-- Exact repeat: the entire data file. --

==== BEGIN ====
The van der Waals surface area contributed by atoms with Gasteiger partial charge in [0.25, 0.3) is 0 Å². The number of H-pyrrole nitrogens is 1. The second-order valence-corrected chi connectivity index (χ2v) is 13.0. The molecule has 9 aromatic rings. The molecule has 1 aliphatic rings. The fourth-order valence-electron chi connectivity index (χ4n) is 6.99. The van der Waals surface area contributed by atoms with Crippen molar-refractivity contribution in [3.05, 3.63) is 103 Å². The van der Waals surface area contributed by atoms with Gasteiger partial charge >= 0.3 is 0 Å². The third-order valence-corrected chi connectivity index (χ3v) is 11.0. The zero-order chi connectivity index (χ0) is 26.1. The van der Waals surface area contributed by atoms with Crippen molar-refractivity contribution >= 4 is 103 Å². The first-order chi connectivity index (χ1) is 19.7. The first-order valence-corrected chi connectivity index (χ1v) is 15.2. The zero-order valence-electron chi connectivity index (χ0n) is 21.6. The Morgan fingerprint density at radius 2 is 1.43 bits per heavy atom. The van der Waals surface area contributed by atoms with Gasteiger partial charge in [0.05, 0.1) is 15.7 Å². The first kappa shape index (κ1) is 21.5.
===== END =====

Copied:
The van der Waals surface area contributed by atoms with Gasteiger partial charge in [0.25, 0.3) is 0 Å². The number of H-pyrrole nitrogens is 1. The second-order valence-corrected chi connectivity index (χ2v) is 13.0. The molecule has 9 aromatic rings. The molecule has 1 aliphatic rings. The fourth-order valence-electron chi connectivity index (χ4n) is 6.99. The van der Waals surface area contributed by atoms with Crippen molar-refractivity contribution in [3.05, 3.63) is 103 Å². The van der Waals surface area contributed by atoms with Gasteiger partial charge >= 0.3 is 0 Å². The third-order valence-corrected chi connectivity index (χ3v) is 11.0. The zero-order chi connectivity index (χ0) is 26.1. The van der Waals surface area contributed by atoms with Crippen molar-refractivity contribution >= 4 is 103 Å². The first-order chi connectivity index (χ1) is 19.7. The first-order valence-corrected chi connectivity index (χ1v) is 15.2. The zero-order valence-electron chi connectivity index (χ0n) is 21.6. The Morgan fingerprint density at radius 2 is 1.43 bits per heavy atom. The van der Waals surface area contributed by atoms with Gasteiger partial charge in [0.05, 0.1) is 15.7 Å². The first kappa shape index (κ1) is 21.5.